Authors: Stop Writing and Read a Little


Read! Be a consumer–this applies to all aspects of life: know the market, at least know what others are doing. For writer’s it means reading… not writing.

About nine months ago, I got a great piece of advice from Piper’s Dojo, a service that sends out weekly tips to improve your bag-pipping game. The advice was so simple I couldn’t believe I’d overlooked it: listen to other pipers. I started listening to other soloists (as I don’t play in a pipe band and that music/style is slightly different) and started to hear how certain things ought to sound–especially on tunes I also played. I learned a few tricks, reinforced good techniques, and began to notice some weak areas to work on. If I never broadened my scope, I would never improve. It’s the same with every aspect of life–it’s why industry leading companies hire consultants… we need to get out of our own heads sometimes.

I’ve played in bands, I’ve worked in youth ministry, I’ve written books. Across the board, I’ve encountered others who think they are at the top of their game and refuse to look at what others are doing because they are too busy “doing it their own way.” Over the years I’ve seen bands who do some stupid things that hold them back or even spell doom for the group; bands that succeed are willing to take a hard look at other groups that are having success and find ways to emulate successful traits. Bands that fail claim to be the greatest and refuse any guidance or advice (of course they aren’t “signed” yet and have an excuse for that.) …this isn’t the seeming narcissism that comes with always being and self promotion mode (but really isn’t vanity–its a promotion mindset–artists will understand what I’m talking about,) it is actually the refusal to create with open eyes. The reason for that is fear.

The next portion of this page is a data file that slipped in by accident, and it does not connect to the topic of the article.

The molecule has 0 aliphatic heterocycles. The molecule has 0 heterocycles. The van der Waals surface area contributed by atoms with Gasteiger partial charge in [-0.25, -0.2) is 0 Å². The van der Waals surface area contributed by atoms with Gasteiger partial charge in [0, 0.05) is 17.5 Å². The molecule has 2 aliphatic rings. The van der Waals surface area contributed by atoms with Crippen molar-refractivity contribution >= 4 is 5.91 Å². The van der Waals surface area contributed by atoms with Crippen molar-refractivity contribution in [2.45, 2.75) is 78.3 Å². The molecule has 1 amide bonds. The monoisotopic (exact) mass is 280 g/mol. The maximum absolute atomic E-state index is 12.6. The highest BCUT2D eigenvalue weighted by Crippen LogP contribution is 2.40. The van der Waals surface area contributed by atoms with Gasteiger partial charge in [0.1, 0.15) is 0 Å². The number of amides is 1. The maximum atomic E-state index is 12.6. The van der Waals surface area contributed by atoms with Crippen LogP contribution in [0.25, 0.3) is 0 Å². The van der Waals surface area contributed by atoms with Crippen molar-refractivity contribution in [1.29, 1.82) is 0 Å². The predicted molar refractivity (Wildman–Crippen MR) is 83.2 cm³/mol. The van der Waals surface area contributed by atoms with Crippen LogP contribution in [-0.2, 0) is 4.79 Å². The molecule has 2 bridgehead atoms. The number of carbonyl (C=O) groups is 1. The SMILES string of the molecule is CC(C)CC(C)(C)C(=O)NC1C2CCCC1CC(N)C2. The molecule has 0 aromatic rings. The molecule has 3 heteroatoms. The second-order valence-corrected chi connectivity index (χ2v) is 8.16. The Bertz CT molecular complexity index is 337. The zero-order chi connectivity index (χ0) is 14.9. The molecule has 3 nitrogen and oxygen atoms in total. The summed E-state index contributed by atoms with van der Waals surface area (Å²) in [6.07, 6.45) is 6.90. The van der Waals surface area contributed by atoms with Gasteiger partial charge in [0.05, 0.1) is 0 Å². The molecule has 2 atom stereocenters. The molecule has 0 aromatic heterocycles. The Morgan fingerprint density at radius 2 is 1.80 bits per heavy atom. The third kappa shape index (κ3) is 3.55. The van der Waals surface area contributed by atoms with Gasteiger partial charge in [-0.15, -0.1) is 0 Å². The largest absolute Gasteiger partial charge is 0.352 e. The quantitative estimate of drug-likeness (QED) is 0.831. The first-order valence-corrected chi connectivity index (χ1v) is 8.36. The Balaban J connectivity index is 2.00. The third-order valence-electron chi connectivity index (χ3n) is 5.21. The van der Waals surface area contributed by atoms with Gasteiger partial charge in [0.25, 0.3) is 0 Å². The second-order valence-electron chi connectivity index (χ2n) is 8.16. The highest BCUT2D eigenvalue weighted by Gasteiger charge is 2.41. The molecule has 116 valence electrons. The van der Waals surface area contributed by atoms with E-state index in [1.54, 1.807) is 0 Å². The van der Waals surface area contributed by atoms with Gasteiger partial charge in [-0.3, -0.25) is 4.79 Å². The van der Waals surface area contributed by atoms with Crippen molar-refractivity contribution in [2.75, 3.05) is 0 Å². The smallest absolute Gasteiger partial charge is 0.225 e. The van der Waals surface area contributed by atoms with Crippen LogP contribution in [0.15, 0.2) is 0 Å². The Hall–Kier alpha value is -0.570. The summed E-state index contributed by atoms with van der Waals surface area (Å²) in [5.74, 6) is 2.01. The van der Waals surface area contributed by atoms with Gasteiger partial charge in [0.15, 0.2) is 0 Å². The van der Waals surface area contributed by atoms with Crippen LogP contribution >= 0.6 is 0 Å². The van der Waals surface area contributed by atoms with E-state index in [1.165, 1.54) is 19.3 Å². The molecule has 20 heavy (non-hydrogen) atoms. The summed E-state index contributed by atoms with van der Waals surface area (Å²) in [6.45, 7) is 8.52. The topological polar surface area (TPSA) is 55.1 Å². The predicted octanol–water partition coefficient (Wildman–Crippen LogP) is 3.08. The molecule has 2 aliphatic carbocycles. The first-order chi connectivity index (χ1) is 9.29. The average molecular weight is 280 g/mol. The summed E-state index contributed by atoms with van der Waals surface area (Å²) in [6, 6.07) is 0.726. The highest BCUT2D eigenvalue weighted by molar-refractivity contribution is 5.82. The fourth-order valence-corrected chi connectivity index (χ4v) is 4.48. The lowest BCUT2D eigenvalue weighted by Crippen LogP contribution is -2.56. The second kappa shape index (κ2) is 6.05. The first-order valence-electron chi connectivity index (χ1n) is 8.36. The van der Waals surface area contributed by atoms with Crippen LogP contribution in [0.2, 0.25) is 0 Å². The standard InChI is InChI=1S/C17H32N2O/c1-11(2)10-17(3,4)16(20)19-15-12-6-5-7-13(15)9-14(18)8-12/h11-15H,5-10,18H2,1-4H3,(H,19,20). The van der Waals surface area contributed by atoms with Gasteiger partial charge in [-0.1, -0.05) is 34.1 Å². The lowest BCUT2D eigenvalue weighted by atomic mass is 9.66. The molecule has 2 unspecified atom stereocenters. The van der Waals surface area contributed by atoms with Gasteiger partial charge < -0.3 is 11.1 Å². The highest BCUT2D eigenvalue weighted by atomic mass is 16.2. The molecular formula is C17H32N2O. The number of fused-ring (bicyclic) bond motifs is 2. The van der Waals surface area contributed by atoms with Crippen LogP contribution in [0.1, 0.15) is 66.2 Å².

Don’t be afraid of that self-comparison. It is a good thing to have a standard you are trying to achieve. If you are afraid because you won’t meet those “market standards,” then you probably should have spent some time on another draft/paid for an editor, or rerecorded that track in the studio, or instituted some changes at work to improve yourself.

Know what’s out there. Read. Keep an open mind. If you “don’t have time,” then get creative. I’ve been reading indie sci-fi lately by listening to it on Audible while driving and working out. If you want to be good at something, you will find ways to hone your craft.

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